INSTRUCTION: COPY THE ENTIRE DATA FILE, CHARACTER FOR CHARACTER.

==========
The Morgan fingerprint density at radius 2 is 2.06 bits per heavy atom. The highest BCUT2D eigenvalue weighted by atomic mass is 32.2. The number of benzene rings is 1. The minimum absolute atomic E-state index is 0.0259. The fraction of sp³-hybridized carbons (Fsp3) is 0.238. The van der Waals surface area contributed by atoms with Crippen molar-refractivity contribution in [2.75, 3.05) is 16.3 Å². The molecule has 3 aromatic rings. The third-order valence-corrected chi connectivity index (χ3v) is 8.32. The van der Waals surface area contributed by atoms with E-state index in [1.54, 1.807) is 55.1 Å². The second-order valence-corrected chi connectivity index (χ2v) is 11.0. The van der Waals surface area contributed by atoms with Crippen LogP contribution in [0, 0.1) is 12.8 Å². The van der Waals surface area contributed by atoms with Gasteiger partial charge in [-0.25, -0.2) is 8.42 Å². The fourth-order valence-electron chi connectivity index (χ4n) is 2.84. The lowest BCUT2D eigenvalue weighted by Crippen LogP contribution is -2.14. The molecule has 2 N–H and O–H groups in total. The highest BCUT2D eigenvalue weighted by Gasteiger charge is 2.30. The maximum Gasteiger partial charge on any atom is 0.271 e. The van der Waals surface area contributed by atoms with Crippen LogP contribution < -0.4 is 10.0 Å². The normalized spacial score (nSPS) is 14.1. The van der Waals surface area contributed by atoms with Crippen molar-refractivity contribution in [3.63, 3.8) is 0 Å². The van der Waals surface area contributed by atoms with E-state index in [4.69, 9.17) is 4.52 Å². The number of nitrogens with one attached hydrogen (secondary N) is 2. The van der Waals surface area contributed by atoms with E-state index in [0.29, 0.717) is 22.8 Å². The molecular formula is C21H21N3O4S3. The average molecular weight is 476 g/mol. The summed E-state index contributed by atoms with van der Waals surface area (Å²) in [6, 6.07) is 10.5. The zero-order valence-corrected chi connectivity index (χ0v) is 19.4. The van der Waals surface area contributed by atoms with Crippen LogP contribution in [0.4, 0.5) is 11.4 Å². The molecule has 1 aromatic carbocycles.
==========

The Morgan fingerprint density at radius 2 is 2.06 bits per heavy atom. The highest BCUT2D eigenvalue weighted by atomic mass is 32.2. The number of benzene rings is 1. The minimum absolute atomic E-state index is 0.0259. The fraction of sp³-hybridized carbons (Fsp3) is 0.238. The van der Waals surface area contributed by atoms with Crippen molar-refractivity contribution in [2.75, 3.05) is 16.3 Å². The molecule has 3 aromatic rings. The third-order valence-corrected chi connectivity index (χ3v) is 8.32. The van der Waals surface area contributed by atoms with E-state index in [1.54, 1.807) is 55.1 Å². The second-order valence-corrected chi connectivity index (χ2v) is 11.0. The van der Waals surface area contributed by atoms with Crippen LogP contribution in [0, 0.1) is 12.8 Å². The van der Waals surface area contributed by atoms with Gasteiger partial charge in [-0.25, -0.2) is 8.42 Å². The fourth-order valence-electron chi connectivity index (χ4n) is 2.84. The lowest BCUT2D eigenvalue weighted by Crippen LogP contribution is -2.14. The molecule has 2 N–H and O–H groups in total. The highest BCUT2D eigenvalue weighted by Gasteiger charge is 2.30. The maximum Gasteiger partial charge on any atom is 0.271 e. The van der Waals surface area contributed by atoms with Crippen LogP contribution < -0.4 is 10.0 Å². The normalized spacial score (nSPS) is 14.1. The van der Waals surface area contributed by atoms with Crippen molar-refractivity contribution in [3.63, 3.8) is 0 Å². The van der Waals surface area contributed by atoms with E-state index in [4.69, 9.17) is 4.52 Å². The number of nitrogens with one attached hydrogen (secondary N) is 2. The van der Waals surface area contributed by atoms with E-state index in [0.29, 0.717) is 22.8 Å². The molecular formula is C21H21N3O4S3. The average molecular weight is 476 g/mol. The summed E-state index contributed by atoms with van der Waals surface area (Å²) in [6, 6.07) is 10.5. The zero-order valence-corrected chi connectivity index (χ0v) is 19.4. The van der Waals surface area contributed by atoms with Crippen LogP contribution in [0.4, 0.5) is 11.4 Å². The molecule has 1 aromatic carbocycles.